Yesterday when Buddy was treasure hunting behind the garage, he found a few pretty purple flowers, which I shared with you in my last post. He told Papa he wanted to plant some flowers, so we told him we could plant flowers when we started the rest of our seeds.

Being rainy, there weren’t too many projects Papa was able to do today, so he got us all working on starting the starters. First came the marigolds in special pots labeled “Nemo” and “Daphney”, then came the oregano, rosemary, coneflower, peppers, tomatoes, and onions. We have about 8 more varieties of herbs to plant indoors, which Papa and I will be working on later this evening.

What is a day of farming without new chicks? Papa took Buddy to “the chicken store”, a.k.a. the Tractor Supply Company, intending to purchase six Golden Comet pullets to add to our collection of layers. Because we are required by Maine state law to purchase six at a time, we fully anticipated bringing home six chicks, but as it turned out we were able to buy six Red Comet chicks for the price of four, because two of them were runts, so Papa picked out two ducklings as well.

The kids were very excited, of course. While the two men were off on their assignment, Girlie and I prepared the chicks’ (and ducklings’) new home, a rubbermaid tub we used for the last batch of chicks. When they arrived the chicks and ducklings jumped around their home, were held a few times each I’m sure, and settled in for a nap.

Unfortunately, one of the runts has already passed on. We knew she looked sickly and as time went on she was responding less and less to stimuli. We talked to Buddy about the possibility that she might not live through the night, and he was fine with that, provided that we give him the chance to hold her after she died. He did, and he put her in the brown paper bag that we’ll bury her in tomorrow. She was just a chick, and we didn’t even know her, but it’s still sad. I told her runt “sis”, she has to get stronger and live well for her lost friend, but we have a feeling she won’t make it much longer either.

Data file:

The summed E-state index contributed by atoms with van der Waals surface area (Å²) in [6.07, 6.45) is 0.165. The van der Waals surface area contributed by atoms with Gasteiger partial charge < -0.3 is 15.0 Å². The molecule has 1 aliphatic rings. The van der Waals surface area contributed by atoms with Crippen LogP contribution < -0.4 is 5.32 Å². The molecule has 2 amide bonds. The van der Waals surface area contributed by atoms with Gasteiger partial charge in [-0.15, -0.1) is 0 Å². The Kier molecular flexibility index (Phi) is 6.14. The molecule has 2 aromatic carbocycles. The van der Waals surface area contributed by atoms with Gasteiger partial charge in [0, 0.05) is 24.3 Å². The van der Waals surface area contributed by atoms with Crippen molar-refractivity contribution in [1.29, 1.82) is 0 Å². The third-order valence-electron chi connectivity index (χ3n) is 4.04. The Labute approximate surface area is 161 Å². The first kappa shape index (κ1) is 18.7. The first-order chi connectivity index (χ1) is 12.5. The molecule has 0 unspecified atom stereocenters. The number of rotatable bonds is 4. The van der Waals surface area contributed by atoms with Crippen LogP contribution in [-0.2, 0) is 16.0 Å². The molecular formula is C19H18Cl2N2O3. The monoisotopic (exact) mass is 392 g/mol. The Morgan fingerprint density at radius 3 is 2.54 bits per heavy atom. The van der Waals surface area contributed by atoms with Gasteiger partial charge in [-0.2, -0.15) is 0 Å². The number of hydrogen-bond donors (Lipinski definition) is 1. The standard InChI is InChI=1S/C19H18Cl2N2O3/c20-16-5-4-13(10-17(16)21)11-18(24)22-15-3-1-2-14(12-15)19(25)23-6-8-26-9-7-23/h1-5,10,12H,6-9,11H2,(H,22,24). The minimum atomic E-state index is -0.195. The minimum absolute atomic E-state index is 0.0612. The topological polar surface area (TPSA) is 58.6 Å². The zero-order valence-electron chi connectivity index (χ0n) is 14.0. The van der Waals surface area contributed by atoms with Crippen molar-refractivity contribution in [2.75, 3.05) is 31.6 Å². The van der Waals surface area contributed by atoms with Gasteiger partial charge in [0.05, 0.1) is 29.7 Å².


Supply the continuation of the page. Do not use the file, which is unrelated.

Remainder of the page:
Quite a day of farming adventures really. Life, death, learning, adjusting, and moving on.

Enjoy this video of our six chicks and two ducklings when they first came home.

Update – Both runts died, so we’re down to four healthy chicks and two ducks, and I forgot to mention that Buddy named the ducks (of unknown gender) Maiko and Teaka!

Building starter trays

Ah, yes it is time to start getting our garden stuff out and into action. This time we will be going full bore as if our lives depended on it. Recently we made an eBay purchase for 300 4″ plastic pots and plastic trays with 480 individual cells, and it was delivered to us all neatly stacked together taking up maybe a couple square feet. I sat proudly and thought to myself “Yeah…..we are gearing up for this homstead project” as I gazed upon our growing arsenal of self-relient STUFF. Yet, there was a nagging thought barking in my left ear saying “What are you going to do about getting these seeds started in time when you don’t have any trays to put the planters in, no money to buy them, and really have not a decent location to put it all at this point?”. To get this clear it was not Mama barking in my left ear but a reality check smacking me around!